1. Primer

    The U.S. Gets a Plan in Somalia

    Kenyan security forces get instructions on October 15, 2011 during a search mission near Liboi, Kenya's border town with Somalia, where it is believed two Spanish aid workers kidnapped from Kenya's Dadaab refugee camp, in the company of five men of Somali appearance were last seen being marched towards the border. The Spaniards,  both logistics officers with the aid group Medecins Sans Frontieres (MSF, Doctors Without Borders), are now believed to be in lawless Somalia. Kenyan forces will pursue gunmen accused of a spate of kidnappings of foreigners across the two nations' border, the internal security minister said on October 15.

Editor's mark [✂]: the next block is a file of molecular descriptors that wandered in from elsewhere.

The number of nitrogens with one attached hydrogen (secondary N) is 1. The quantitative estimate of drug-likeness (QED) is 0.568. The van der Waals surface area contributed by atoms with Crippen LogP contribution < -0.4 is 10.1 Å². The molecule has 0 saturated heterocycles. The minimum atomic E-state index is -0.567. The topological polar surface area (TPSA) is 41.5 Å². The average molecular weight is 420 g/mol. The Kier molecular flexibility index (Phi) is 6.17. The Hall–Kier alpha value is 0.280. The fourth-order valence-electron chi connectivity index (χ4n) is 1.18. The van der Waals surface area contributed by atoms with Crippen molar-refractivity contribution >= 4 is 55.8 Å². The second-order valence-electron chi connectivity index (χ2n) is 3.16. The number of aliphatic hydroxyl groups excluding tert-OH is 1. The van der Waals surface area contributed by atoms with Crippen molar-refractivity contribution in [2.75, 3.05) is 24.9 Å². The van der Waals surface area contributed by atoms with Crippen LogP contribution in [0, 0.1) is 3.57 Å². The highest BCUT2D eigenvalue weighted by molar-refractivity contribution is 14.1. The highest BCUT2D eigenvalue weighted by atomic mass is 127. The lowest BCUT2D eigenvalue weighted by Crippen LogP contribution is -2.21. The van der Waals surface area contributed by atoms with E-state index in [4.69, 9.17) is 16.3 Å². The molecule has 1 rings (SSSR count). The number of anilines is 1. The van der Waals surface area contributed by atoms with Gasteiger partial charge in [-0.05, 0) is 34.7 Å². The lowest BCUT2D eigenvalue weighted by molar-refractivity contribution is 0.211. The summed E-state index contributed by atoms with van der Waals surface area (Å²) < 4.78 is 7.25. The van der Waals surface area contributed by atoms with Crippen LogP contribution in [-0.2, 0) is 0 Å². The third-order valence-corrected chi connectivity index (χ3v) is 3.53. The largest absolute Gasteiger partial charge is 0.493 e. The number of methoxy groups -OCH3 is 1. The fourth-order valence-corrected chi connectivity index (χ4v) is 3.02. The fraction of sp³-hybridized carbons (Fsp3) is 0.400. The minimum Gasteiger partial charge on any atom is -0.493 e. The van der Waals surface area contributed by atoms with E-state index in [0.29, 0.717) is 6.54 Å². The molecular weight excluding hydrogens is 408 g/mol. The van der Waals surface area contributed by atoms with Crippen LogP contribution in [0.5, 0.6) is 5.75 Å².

AFP PHOTO / TONY KARUMBA (Photo credit should read TONY KARUMBA/AFP/Getty Images)

    Tony Karumba, AFP / Getty Images

    Earlier this month, Kenya invaded its war-torn and famine-weakened neighbor Somalia. Don’t get what’s going on there? Neither did the U.S. government, write Daveed Garterstein-Ross and Daniel Trombly at the Atlantic. American interest in Somalia dramatically increased after the emergence of the Islamic Courts Union as a force in 2006, but the U.S. had no plan for checking the group’s influence. Now, belatedly, a strategy is emerging. And it looks a lot like the counterinsurgency strategy being used in other parts of the world. “As long as the country lacks long-term stability, it will be difficult to prevent the reemergence of another potent insurgency—if the current one can even be quelled in the first place. Still, at least the U.S. has a strategy now, a fact that is in itself significant.”

    Read it at The Atlantic